Who were the other guests at the dinner? Oh, just Ray Isle, Joshua Greene, and Jamal Rayyis, a prominent wine writer. They all have done a fair amount of wine tasting, you could say. In fact, everyone at this dinner has forgotten more than I know about wine. But they were completely easy going and were there to enjoy themselves, and enjoy ourselves we did. Here are the wines we drank that evening. If these are not sufficiently obscure for you, well you can host your own obscure wine dinner.

We began with the sparkling Scheurebe (off-dry, floral, interesting Wrigley’s Spearmint finish) and the 2007 Terre del Principe Fontanavigna Pallagrello Bianco, a weird white from Piedmonte. With deep-fried squid perfectly seasoned with sea salt and oregano we had the 2007 Botani Moscatel Sec from Malaga, Spain. This was my favorite of the evening’s obscure wines. It was fresh and clean with a primary white grape essence, and also a lovely green herbal finish. It paired perfectly with the squid. It is obscure in that it is a dry example of Moscatel.

With seared scallops and a puree of parsley and celery roots we had the 2007 Vatistas Kidonitsa, from Greece. I had never before had a wine made of Kidonitsa, but I was assured that it was, in fact, classic Kidonitsa in character. We also drank the 2005 Cellars Unio Roureda Llicorella Blanc, a white wine from Priorat made entirely of Pedro Ximenez, of Sherry fame. Apparently the white Grenache varieties are the common white grapes in Priorat. Had I tasted this blind I would have had to guess it was an oxidized Savagnin from the Jura, and I liked it.

We then drank the 1988 Chapoutier Chante-Alouette Hermitage Blanc, a fantastic wine that was rich and broad and still taut with energetic acidity. This was a beautiful wine that defies my compulsion to name specific aromas and flavors in a tasting note because it was just so harmonious and gorgeous. Marsanne, obscure? No, but this is a rare wine, and I certainly was thrilled to be able to drink it. Just gorgeous wine, memorable and inspiring.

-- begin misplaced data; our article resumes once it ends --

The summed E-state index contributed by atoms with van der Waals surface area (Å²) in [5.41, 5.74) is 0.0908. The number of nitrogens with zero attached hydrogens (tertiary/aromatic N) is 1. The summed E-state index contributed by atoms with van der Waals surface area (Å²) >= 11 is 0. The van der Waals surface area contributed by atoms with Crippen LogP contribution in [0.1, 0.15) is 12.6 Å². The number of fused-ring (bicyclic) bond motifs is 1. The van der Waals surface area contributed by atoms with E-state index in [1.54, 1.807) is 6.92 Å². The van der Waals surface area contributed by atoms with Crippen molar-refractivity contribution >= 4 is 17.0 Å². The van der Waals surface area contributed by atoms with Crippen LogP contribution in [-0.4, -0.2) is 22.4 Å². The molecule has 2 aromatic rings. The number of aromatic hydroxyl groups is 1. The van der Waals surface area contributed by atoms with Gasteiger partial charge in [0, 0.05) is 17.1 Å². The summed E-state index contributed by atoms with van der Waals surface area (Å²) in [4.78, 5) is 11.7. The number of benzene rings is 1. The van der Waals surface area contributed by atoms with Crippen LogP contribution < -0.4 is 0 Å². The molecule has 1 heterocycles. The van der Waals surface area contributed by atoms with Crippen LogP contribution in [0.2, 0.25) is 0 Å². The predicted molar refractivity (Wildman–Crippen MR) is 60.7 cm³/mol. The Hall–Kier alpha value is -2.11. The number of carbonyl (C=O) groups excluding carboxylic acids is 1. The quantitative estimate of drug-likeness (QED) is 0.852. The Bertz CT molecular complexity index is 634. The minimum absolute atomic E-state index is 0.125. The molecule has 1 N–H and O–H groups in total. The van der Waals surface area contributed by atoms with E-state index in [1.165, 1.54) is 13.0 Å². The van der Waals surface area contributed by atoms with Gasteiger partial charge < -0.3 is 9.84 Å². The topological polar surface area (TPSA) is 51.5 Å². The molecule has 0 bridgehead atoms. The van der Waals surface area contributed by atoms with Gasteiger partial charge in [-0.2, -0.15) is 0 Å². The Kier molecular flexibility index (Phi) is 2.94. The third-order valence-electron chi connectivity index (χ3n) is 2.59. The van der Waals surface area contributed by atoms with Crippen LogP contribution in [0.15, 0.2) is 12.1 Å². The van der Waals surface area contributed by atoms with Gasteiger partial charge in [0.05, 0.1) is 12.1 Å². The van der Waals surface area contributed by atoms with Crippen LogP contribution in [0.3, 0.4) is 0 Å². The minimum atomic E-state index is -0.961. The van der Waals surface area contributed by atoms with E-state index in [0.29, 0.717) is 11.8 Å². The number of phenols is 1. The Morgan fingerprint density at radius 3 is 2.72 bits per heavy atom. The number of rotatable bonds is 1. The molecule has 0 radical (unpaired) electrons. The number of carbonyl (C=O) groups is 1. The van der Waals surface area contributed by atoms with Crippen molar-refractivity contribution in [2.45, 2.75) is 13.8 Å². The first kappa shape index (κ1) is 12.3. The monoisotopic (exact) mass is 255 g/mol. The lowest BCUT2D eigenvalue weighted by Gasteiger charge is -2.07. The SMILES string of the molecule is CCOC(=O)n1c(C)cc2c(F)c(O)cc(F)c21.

There were merely two red wines. We drank them with a perfect brisket (although I refused to finish my Hermitage and nursed it throughout the brisket, and they paired perfectly). I brought the 2006 Latitude 50 Nektar, the Dornfelder. It reminded me of Pineau D’Aunis – peppery and leafy. But it didn’t have the acidity that good Pineau D’Aunis has and overall it was a bit clumsy. Maybe it just wasn’t a good example of a Dornfelder. The other red was the 2006 Ravenswood Old Hill Zinfandel. I have almost no experience whatsoever with Zinfandel, primarily because I've never met one that I like. This one was perhaps a bit more cut than most, the flavors more precise, but I still just don't get Zinfandel.

With apple crisp we had the 1994 Julius Wasem & Sohne Huxelrebe Trockenbeerenauslese, a German sweet wine made of Huxelrebe. And it was really good – great acidity, clean fruit flavors, unctuous without feeling heavy. We also had the 2007 Persimmon Creek Ice Wine, a sweet wine from Georgia (the state, not the former Soviet Republic). I think the grape is called Albarola. I can tell you that a guy named Dr. Sonny Hardman made the wine, and that he must be a man of vision. I mean honestly, who lives down in Georgia and decides not only to make wine, but ice wine?

Monday, March 16, 2009

A Letter to Champagne Producers

Dear Champagne Producers,

First of all, please allow me to tell you that I am a big fan in general. I love your products and enjoy sharing them with my family and friends. But today I'm writing to ask you that you as a rule, include basic information on your wine labels. Information that will aid consumers like me in making purchasing decisions. Please remember that your wines typically cost upwards of $40 here in the United States, and for most of us, that is a significant sum. Not to say that your wines aren't worth the money, because they usually are. But when I pay that kind of money for a bottle of wine, there are certain basic things that I like to know.

One of the most important pieces of information that is quite often not included on your bottles is the vintage in which the majority of the grapes were harvested. I understand that you typically blend with reserve wines, but I don't think that is a good excuse for omitting this important piece of information. Your basic non-vintage wines are different from year to year (I'm writing to you, grower/producers, not to LVMH), so indicate on the bottle somewhere the vintage the wine is based on. That way I can make an informed decision, which I think I'm entitled to when I'm paying Champagne prices. If I prefer, for example, your NV Brut that is based on 2004, blended with reserve wines from 2003 and 2002, but your NV Brut that is based on 2005 with reserves from 2004 and 2003 is also on the market (quite common here in New York), I want get the wine that I prefer when I put down my $47. And I can't be sure which wine I'm buying unless you tell me by indicating this somewhere on the bottle.